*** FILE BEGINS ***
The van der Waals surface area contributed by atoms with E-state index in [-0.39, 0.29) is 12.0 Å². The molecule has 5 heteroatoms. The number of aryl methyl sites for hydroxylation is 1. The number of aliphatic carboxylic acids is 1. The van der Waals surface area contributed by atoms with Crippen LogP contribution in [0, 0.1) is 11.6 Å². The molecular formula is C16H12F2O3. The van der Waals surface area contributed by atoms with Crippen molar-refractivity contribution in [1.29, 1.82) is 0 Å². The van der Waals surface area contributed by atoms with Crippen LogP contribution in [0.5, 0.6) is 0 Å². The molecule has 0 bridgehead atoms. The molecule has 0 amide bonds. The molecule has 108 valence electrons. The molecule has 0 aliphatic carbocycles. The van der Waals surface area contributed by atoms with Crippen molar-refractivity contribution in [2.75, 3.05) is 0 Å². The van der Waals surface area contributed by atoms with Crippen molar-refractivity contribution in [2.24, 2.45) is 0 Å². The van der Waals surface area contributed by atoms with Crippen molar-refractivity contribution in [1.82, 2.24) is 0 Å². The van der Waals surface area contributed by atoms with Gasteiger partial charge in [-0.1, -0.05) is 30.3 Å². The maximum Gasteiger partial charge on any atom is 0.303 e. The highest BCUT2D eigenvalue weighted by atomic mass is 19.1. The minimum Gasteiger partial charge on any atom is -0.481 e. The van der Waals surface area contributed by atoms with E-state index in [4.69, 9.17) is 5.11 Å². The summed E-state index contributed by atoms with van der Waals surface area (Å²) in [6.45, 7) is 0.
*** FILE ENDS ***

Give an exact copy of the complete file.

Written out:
The van der Waals surface area contributed by atoms with E-state index in [-0.39, 0.29) is 12.0 Å². The molecule has 5 heteroatoms. The number of aryl methyl sites for hydroxylation is 1. The number of aliphatic carboxylic acids is 1. The van der Waals surface area contributed by atoms with Crippen LogP contribution in [0, 0.1) is 11.6 Å². The molecular formula is C16H12F2O3. The van der Waals surface area contributed by atoms with Crippen molar-refractivity contribution in [1.29, 1.82) is 0 Å². The van der Waals surface area contributed by atoms with Crippen LogP contribution in [0.5, 0.6) is 0 Å². The molecule has 0 bridgehead atoms. The molecule has 0 amide bonds. The molecule has 108 valence electrons. The molecule has 0 aliphatic carbocycles. The van der Waals surface area contributed by atoms with Crippen molar-refractivity contribution in [2.75, 3.05) is 0 Å². The van der Waals surface area contributed by atoms with Crippen molar-refractivity contribution in [2.24, 2.45) is 0 Å². The van der Waals surface area contributed by atoms with Crippen molar-refractivity contribution in [1.82, 2.24) is 0 Å². The van der Waals surface area contributed by atoms with Gasteiger partial charge in [-0.1, -0.05) is 30.3 Å². The maximum Gasteiger partial charge on any atom is 0.303 e. The highest BCUT2D eigenvalue weighted by atomic mass is 19.1. The minimum Gasteiger partial charge on any atom is -0.481 e. The van der Waals surface area contributed by atoms with E-state index in [4.69, 9.17) is 5.11 Å². The summed E-state index contributed by atoms with van der Waals surface area (Å²) in [6.45, 7) is 0.